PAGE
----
You are here: Home - Household Bills - News -

Low-income households to save up to £700 a year

Written by:
More than 100,000 low-income households could see their energy bills slashed by up to £700 a year through the government’s Help to Heat funding.

The 130,000 social housing and low-income properties in England could be upgraded with external wall and loft insulation, energy efficient doors and window, heat pumps and solar panels.

The Department for Business, Energy and Industrial Strategy (BEIS) said households will be able to have multiple measures installed in a single home “to considerably improve the energy performance”.

Overall, the upgrades could help households save around £400 to £700 a year on energy bills.

As part of the £1.5bn Help to Heat funding, social housing providers and local authorities will need to submit bids for a share of the cash, with upgrades scheduled to take place from early next year until March 2025.

To be eligible social housing must currently have an energy performance certificate (EPC) of D or lower while funding will also be made available to people who are most vulnerable to fuel poverty living in privately-owned (rented and owner-occupied) off gas-grid homes and on low incomes. You can visit the government website to check eligbility for Help to Heat here.

Up to £1.5 billion is being made available through the Social Housing Decarbonisation Fund and Home Upgrade Grant schemes, allowing social housing providers and local authorities to submit bids for funding to upgrade the properties of around 130,000 households.

The news comes after the government energy price guarantee which will freeze unit rate and standing charges for the next two years, meaning the average household will pay £2,500 a year on bills.

Businesses will also be helped with soaring energy prices as the government announced the energy bill relief scheme costing the taxpayer £25bn as it slashes their bills by half to stop firms going bust this winter.

‘Homes warmer and cheaper to live in’

Business and energy secretary, Jacob Rees-Mogg, said: “Putin’s illegal war in Ukraine would have had dire consequences on the energy bills of both households and businesses this winter, without the government’s decisive action. Today, I am cutting costs even further for the most vulnerable households for years to come.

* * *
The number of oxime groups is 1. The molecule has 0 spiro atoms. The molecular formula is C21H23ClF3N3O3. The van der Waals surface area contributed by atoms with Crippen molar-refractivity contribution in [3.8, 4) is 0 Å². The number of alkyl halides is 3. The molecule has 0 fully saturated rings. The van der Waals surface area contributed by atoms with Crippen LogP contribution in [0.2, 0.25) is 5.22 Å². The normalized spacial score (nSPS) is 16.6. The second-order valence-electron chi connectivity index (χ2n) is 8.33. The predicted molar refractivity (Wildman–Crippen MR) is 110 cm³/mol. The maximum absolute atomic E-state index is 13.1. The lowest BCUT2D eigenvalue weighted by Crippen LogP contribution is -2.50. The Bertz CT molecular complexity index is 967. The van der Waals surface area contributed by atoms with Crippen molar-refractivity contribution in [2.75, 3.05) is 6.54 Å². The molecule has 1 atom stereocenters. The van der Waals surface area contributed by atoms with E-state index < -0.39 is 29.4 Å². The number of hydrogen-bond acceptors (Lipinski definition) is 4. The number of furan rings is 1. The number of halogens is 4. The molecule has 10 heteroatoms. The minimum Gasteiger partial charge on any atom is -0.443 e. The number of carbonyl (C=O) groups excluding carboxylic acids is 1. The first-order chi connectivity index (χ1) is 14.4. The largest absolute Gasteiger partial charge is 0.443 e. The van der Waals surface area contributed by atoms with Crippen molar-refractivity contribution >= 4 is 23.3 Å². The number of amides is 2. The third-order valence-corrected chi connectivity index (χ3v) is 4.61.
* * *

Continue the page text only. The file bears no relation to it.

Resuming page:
“By making homes warmer and cheaper to live in, we are not only transforming the lives of households across England, we are creating huge growth in the economy, backing the green energy sector and supporting thousands of high-skilled jobs.”

Figures from the government reveal in 2010, just 14% of properties had an EPC of C or above, however it is now at 46% and rising. The social housing sector is up from 18% in 2008 to around 66%.

The government added that “energy efficiency improvements are one of the most effective ways to save money on energy bills at a time of rising global gas prices”.

There are 0 Comment(s)

If you wish to comment without signing in, click your cursor in the top box and tick the 'Sign in as a guest' box at the bottom.

Everything you wanted to know about ISAs…but were afraid to ask

The new tax year is less than a fortnight away and for ISA savers or investors, it’s hugely important. If yo...

Your right to a refund if travel is affected by train strikes

There have been a wave of train strikes in the past six months, and for anyone travelling today Friday 3 Febru...

Could you save money with a social broadband tariff?

Two-thirds of low-income households are unaware they could be saving on broadband, according to Uswitch.

What will happen if rates change

How your finances will be impacted by a rise in interest rates.

Regular Savings Calculator

Small regular contributions can build up nicely over time.

Online Savings Calculator

Work out how your online savings can build over time.

DIY investors: 10 common mistakes to avoid

For those without the help and experience of an adviser, here are 10 common DIY investor mistakes to avoid.

Mortgage down-valuations: Tips to avoid pulling out of a house sale

Down-valuations are on the rise. So, what does it mean for home buyers, and what can you do?

Five tips for surviving a bear market mauling

The S&P 500 has slipped into bear market territory and for UK investors, the FTSE 250 is also on the edge. Her...

Money Tips of the Week